The usual haruspication ahead of the COC 2017/18 season announcement has been taking place at the Kitten Kondo. Frankly the giblets are downright confusing this year. There are some hot rumours and a lot of much less hot stuff leading to much speculation based on the shape of the season and past patterns. Here’s some of the more probable stuff. It’s well known that the COC picked up the Carsen Eugene Onegin when the Met was about to bin it so presumably they intend to actually mount it some time. It’s got to the point where names have been associated with it in multiple places. Braun, Radvanovsky and El-Khoury have all been mentioned. Now, having been at the Dima concert at Koerner where the Russian chapter of Hell’s Grannies just about tore the place apart I reckon it should sell like hot blinis so a longish double cast run seems highly plausible.
I live with a musician. In an apartment. My partner practices, as musicians do. I work at home a lot; both for my day job and my music related writing. Neither of these are particularly easy to focus on when someone is tuning, playing scales, etc and listening to (other) music is close to impossible. I’m sure quite a few people reading this face a similar situation. My situation is further complicated by needing to review Blu-ray/DVD from far enough away from a large screen; which would involve either a ridiculously long (and cat vulnerable cable) or wireless. Was there a listening solution that would provide sound isolation and decent quality sound? Ideally, I also wanted something that could double up on a plane as I had found getting anything done on my recent Australia trip close to impossible.
I had a curious operatic experience recently. I was listening to a CD recording of a new American opera; Cold Mountain to be precise, and it’s sung in rather distinct southern American tones. In fact, so much so that a different accent is given to the black character (I only recall one). I’m really not sure how I feel about this. Generally, I think, there’s a “standard” operatic version of each of the major opera languages and it’s usually only departed from for comic effect. Ochs’ rustic accent in Der Rosenkavalier being a case in point. I think I’d be surprised, maybe even shocked, to hear Peter Grimes sung in a Suffolk burr or Die Meistersinger in deepest Bavarian. Even Jake Heggie’s Moby Dick is sung in standard operatic English with a nary a New England “a” in earshot, at least in the SFO production. So why would anyone choose to break this convention for Cold Mountain? I’m really quite curious to canvass opinion on this. Do please share your thoughts in comments.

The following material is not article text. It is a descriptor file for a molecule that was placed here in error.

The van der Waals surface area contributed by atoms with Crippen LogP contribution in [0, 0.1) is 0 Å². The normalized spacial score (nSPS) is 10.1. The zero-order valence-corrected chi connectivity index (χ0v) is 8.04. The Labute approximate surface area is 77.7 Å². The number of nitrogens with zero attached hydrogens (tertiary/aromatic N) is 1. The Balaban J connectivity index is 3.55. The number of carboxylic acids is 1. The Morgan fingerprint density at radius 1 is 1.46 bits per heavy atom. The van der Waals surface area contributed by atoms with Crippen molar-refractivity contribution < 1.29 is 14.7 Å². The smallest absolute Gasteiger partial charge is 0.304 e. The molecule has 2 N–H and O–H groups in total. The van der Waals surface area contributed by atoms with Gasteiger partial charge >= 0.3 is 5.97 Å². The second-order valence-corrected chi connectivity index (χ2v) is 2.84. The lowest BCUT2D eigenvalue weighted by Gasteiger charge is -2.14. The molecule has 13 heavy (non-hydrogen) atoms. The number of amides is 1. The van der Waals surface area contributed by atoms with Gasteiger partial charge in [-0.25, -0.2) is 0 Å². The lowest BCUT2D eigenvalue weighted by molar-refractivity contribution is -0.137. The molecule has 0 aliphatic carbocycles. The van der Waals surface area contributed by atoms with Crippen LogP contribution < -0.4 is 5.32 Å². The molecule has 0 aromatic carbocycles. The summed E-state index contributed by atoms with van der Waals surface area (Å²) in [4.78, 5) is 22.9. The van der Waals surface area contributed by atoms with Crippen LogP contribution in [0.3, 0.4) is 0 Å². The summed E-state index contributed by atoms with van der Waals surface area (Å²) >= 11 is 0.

The summer music scene, or its virtual absence, puzzles me. At this time of year I look at my diary and it’s packed until late May and then woomph!; next to nothing until late September or early October. There will be a few odd things like the Toronto Summer Music Festival and, if we are lucky, a couple of things at
Hipsterfest Luminato. But, for the most part, the city will be classical music free. The expensive fixed capital of the Culture Biz will lie idle. It puzzles me. It seems just a reflection of a world that has ceased to be and thus an opportunity.
So why do the Artz abandon the city in the summer?
- Is it because we need the kids to work on the farm?
- Is it because we’ve sent the wife and kids up to the cottage for the summer?
- Do we fear a cholera outbreak?
- Is the prospect of sitting in a hot and stuffy theatre without air conditioning unappealing?
This being North America most people don’t get a lot of vacation so most working stiffs are stuck in the city for most of the summer. And there’s not much on. And please don’t tell me that all I need to do is drive three hours to some mosquito infested swamp where I can watch students on summer break pay to perform. I’m puzzled. Really.
The invitations to the big bash are out. The COC will announce the 2016/17 season on the 13th of January. So it’s time to crack the shoulder blades, eviscerate the chickens and check that spread sheet I’ve been running for the last few years. After all what’s the holiday season without a little humiliation?
The imminent death of the art song recital is perhaps an even more prevalent trope than “opera is dying” doomandgloomery. It reached something of a crescendo in Toronto when the Aldeburgh Connection shut up shop after thirty years. Oddly enough there still seem to be plenty of recitals of various kinds but unquestionably there has been something of a shift away from “two dudes in tails with a piano”.
There are, I think, some really interesting trends emerging in the classical vocal scene in Toronto. On the one hand there’s the consolidation of the Neef/Debus era at the COC that has taken the company from decidedly provincial to being a first rate international opera capable of offering us, its audience, the best singers, directors and conductors in the world. I know that not everyone welcomes that change but it seems to me infinitely preferable to death by musical and dramatic sclerosis. But that’s not what this piece is about. What I wanted to explore was what’s happening at a more grass roots level. This probably need to be taken in two parts; opera and art song, though curiously the cast of characters overlaps in some interesting ways. This piece looks at opera.